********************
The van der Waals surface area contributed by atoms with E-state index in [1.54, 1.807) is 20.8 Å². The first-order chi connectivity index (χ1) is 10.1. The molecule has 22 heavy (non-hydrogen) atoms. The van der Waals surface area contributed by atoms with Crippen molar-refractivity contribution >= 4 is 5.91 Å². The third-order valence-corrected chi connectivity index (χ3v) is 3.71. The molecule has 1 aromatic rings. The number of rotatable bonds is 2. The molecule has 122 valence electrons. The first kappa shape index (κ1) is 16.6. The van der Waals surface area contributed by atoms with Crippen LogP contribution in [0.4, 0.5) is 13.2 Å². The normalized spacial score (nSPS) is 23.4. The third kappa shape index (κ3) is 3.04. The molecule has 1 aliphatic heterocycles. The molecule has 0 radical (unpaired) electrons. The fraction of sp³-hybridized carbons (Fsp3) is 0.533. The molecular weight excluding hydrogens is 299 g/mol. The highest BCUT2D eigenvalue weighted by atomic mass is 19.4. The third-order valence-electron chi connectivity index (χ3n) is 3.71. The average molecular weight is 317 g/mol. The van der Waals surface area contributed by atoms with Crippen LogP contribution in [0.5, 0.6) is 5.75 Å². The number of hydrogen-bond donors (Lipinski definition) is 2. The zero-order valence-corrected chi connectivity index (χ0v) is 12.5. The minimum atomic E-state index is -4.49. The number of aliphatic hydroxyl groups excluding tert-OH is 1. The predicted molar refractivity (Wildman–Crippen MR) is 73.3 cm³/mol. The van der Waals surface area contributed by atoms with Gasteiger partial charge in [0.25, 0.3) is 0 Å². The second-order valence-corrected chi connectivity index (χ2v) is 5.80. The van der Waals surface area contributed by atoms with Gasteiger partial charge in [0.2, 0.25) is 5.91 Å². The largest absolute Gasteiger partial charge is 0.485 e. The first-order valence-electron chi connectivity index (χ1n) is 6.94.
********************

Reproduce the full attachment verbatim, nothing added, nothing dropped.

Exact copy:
The van der Waals surface area contributed by atoms with E-state index in [1.54, 1.807) is 20.8 Å². The first-order chi connectivity index (χ1) is 10.1. The molecule has 22 heavy (non-hydrogen) atoms. The van der Waals surface area contributed by atoms with Crippen molar-refractivity contribution >= 4 is 5.91 Å². The third-order valence-corrected chi connectivity index (χ3v) is 3.71. The molecule has 1 aromatic rings. The number of rotatable bonds is 2. The molecule has 122 valence electrons. The first kappa shape index (κ1) is 16.6. The van der Waals surface area contributed by atoms with Crippen LogP contribution in [0.4, 0.5) is 13.2 Å². The normalized spacial score (nSPS) is 23.4. The third kappa shape index (κ3) is 3.04. The molecule has 1 aliphatic heterocycles. The molecule has 0 radical (unpaired) electrons. The fraction of sp³-hybridized carbons (Fsp3) is 0.533. The molecular weight excluding hydrogens is 299 g/mol. The highest BCUT2D eigenvalue weighted by atomic mass is 19.4. The third-order valence-electron chi connectivity index (χ3n) is 3.71. The average molecular weight is 317 g/mol. The van der Waals surface area contributed by atoms with Crippen LogP contribution in [0.5, 0.6) is 5.75 Å². The number of hydrogen-bond donors (Lipinski definition) is 2. The zero-order valence-corrected chi connectivity index (χ0v) is 12.5. The minimum atomic E-state index is -4.49. The number of aliphatic hydroxyl groups excluding tert-OH is 1. The predicted molar refractivity (Wildman–Crippen MR) is 73.3 cm³/mol. The van der Waals surface area contributed by atoms with Gasteiger partial charge in [0.25, 0.3) is 0 Å². The second-order valence-corrected chi connectivity index (χ2v) is 5.80. The van der Waals surface area contributed by atoms with Gasteiger partial charge in [0.2, 0.25) is 5.91 Å². The largest absolute Gasteiger partial charge is 0.485 e. The first-order valence-electron chi connectivity index (χ1n) is 6.94.